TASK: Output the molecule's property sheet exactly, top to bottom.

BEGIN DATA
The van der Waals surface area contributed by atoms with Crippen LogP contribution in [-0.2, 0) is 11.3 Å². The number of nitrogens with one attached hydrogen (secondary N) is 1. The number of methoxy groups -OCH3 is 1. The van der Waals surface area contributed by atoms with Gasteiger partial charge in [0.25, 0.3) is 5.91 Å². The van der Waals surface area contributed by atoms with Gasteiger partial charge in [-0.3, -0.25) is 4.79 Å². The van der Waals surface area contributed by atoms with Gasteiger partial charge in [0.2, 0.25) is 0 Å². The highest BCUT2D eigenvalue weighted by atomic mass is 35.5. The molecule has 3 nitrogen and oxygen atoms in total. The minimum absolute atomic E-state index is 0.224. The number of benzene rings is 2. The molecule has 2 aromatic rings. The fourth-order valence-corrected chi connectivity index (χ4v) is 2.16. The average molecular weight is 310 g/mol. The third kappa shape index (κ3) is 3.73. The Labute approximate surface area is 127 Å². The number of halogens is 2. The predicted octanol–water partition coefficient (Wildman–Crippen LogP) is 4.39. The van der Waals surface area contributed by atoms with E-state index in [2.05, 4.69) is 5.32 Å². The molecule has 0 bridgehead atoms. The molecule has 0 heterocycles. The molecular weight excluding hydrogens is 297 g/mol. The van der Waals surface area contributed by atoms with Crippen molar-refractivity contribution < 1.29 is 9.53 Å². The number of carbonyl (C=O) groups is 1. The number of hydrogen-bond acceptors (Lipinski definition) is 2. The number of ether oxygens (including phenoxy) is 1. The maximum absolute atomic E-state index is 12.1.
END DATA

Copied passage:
The van der Waals surface area contributed by atoms with Crippen LogP contribution in [-0.2, 0) is 11.3 Å². The number of nitrogens with one attached hydrogen (secondary N) is 1. The number of methoxy groups -OCH3 is 1. The van der Waals surface area contributed by atoms with Gasteiger partial charge in [0.25, 0.3) is 5.91 Å². The van der Waals surface area contributed by atoms with Gasteiger partial charge in [-0.3, -0.25) is 4.79 Å². The van der Waals surface area contributed by atoms with Gasteiger partial charge in [0.2, 0.25) is 0 Å². The highest BCUT2D eigenvalue weighted by atomic mass is 35.5. The molecule has 3 nitrogen and oxygen atoms in total. The minimum absolute atomic E-state index is 0.224. The number of benzene rings is 2. The molecule has 2 aromatic rings. The fourth-order valence-corrected chi connectivity index (χ4v) is 2.16. The average molecular weight is 310 g/mol. The third kappa shape index (κ3) is 3.73. The Labute approximate surface area is 127 Å². The number of halogens is 2. The predicted octanol–water partition coefficient (Wildman–Crippen LogP) is 4.39. The van der Waals surface area contributed by atoms with E-state index in [2.05, 4.69) is 5.32 Å². The molecule has 0 bridgehead atoms. The molecule has 0 heterocycles. The molecular weight excluding hydrogens is 297 g/mol. The van der Waals surface area contributed by atoms with Crippen molar-refractivity contribution < 1.29 is 9.53 Å². The number of carbonyl (C=O) groups is 1. The number of hydrogen-bond acceptors (Lipinski definition) is 2. The number of ether oxygens (including phenoxy) is 1. The maximum absolute atomic E-state index is 12.1.